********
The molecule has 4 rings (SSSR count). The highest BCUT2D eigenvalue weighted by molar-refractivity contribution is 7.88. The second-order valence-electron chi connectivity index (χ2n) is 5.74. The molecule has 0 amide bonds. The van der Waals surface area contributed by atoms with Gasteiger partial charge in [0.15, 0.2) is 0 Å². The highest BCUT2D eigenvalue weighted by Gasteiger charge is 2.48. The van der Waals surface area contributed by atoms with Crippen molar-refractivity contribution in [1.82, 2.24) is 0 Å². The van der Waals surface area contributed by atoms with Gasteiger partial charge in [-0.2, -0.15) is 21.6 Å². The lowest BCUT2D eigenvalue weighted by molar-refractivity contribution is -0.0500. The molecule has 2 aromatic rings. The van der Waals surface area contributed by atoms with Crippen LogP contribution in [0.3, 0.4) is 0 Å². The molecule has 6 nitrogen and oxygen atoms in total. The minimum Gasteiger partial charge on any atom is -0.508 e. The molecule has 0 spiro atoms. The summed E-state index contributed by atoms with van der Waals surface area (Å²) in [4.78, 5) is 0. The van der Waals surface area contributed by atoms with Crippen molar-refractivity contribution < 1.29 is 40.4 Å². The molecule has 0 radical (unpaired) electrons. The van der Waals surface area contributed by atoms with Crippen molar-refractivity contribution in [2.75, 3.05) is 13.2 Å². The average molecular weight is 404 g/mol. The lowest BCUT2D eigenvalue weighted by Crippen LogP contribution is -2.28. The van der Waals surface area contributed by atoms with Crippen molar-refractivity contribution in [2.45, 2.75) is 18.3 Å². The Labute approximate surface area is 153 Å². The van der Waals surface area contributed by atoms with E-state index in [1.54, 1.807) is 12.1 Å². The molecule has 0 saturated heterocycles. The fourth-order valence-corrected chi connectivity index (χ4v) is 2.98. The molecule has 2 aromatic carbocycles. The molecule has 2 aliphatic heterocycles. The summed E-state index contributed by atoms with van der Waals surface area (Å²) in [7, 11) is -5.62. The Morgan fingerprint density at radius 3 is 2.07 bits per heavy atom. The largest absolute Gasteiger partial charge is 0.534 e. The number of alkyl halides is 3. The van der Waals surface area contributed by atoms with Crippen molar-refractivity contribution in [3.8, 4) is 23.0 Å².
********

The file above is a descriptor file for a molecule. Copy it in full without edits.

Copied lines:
The molecule has 4 rings (SSSR count). The highest BCUT2D eigenvalue weighted by molar-refractivity contribution is 7.88. The second-order valence-electron chi connectivity index (χ2n) is 5.74. The molecule has 0 amide bonds. The van der Waals surface area contributed by atoms with Gasteiger partial charge in [0.15, 0.2) is 0 Å². The highest BCUT2D eigenvalue weighted by Gasteiger charge is 2.48. The van der Waals surface area contributed by atoms with Crippen molar-refractivity contribution in [1.82, 2.24) is 0 Å². The van der Waals surface area contributed by atoms with Gasteiger partial charge in [-0.2, -0.15) is 21.6 Å². The lowest BCUT2D eigenvalue weighted by molar-refractivity contribution is -0.0500. The molecule has 2 aromatic rings. The van der Waals surface area contributed by atoms with Crippen LogP contribution in [0.3, 0.4) is 0 Å². The molecule has 6 nitrogen and oxygen atoms in total. The minimum Gasteiger partial charge on any atom is -0.508 e. The molecule has 0 spiro atoms. The summed E-state index contributed by atoms with van der Waals surface area (Å²) in [4.78, 5) is 0. The van der Waals surface area contributed by atoms with Crippen molar-refractivity contribution < 1.29 is 40.4 Å². The molecule has 0 radical (unpaired) electrons. The van der Waals surface area contributed by atoms with Crippen molar-refractivity contribution in [2.75, 3.05) is 13.2 Å². The average molecular weight is 404 g/mol. The lowest BCUT2D eigenvalue weighted by Crippen LogP contribution is -2.28. The van der Waals surface area contributed by atoms with Crippen molar-refractivity contribution in [2.45, 2.75) is 18.3 Å². The Labute approximate surface area is 153 Å². The van der Waals surface area contributed by atoms with E-state index in [1.54, 1.807) is 12.1 Å². The molecule has 0 saturated heterocycles. The fourth-order valence-corrected chi connectivity index (χ4v) is 2.98. The molecule has 2 aromatic carbocycles. The molecule has 2 aliphatic heterocycles. The summed E-state index contributed by atoms with van der Waals surface area (Å²) in [7, 11) is -5.62. The Morgan fingerprint density at radius 3 is 2.07 bits per heavy atom. The largest absolute Gasteiger partial charge is 0.534 e. The number of alkyl halides is 3. The van der Waals surface area contributed by atoms with Crippen molar-refractivity contribution in [3.8, 4) is 23.0 Å².